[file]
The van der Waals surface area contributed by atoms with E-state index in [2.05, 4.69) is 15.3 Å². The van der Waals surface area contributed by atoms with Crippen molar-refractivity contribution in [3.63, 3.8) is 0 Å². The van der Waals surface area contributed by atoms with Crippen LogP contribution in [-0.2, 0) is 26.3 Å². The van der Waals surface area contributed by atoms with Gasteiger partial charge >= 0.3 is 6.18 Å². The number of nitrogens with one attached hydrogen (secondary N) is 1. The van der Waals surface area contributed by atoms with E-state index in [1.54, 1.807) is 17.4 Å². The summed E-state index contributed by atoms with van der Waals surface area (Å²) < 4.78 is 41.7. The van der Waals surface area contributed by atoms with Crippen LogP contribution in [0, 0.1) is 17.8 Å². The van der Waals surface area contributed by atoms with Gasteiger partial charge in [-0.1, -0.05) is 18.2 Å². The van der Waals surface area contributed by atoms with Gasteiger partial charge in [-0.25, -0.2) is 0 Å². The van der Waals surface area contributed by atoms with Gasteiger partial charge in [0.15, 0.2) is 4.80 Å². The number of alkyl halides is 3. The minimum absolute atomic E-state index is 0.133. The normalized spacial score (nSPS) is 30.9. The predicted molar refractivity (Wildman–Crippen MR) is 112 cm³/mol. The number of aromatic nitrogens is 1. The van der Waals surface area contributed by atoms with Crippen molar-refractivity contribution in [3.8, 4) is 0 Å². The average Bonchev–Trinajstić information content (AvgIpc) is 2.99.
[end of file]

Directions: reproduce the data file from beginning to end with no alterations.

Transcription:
The van der Waals surface area contributed by atoms with E-state index in [2.05, 4.69) is 15.3 Å². The van der Waals surface area contributed by atoms with Crippen molar-refractivity contribution in [3.63, 3.8) is 0 Å². The van der Waals surface area contributed by atoms with Crippen LogP contribution in [-0.2, 0) is 26.3 Å². The van der Waals surface area contributed by atoms with Gasteiger partial charge >= 0.3 is 6.18 Å². The number of nitrogens with one attached hydrogen (secondary N) is 1. The van der Waals surface area contributed by atoms with E-state index in [1.54, 1.807) is 17.4 Å². The summed E-state index contributed by atoms with van der Waals surface area (Å²) < 4.78 is 41.7. The van der Waals surface area contributed by atoms with Crippen LogP contribution in [0, 0.1) is 17.8 Å². The van der Waals surface area contributed by atoms with Gasteiger partial charge in [-0.1, -0.05) is 18.2 Å². The van der Waals surface area contributed by atoms with Gasteiger partial charge in [-0.25, -0.2) is 0 Å². The van der Waals surface area contributed by atoms with Gasteiger partial charge in [0.15, 0.2) is 4.80 Å². The number of alkyl halides is 3. The minimum absolute atomic E-state index is 0.133. The normalized spacial score (nSPS) is 30.9. The predicted molar refractivity (Wildman–Crippen MR) is 112 cm³/mol. The number of aromatic nitrogens is 1. The van der Waals surface area contributed by atoms with Crippen molar-refractivity contribution in [3.8, 4) is 0 Å². The average Bonchev–Trinajstić information content (AvgIpc) is 2.99.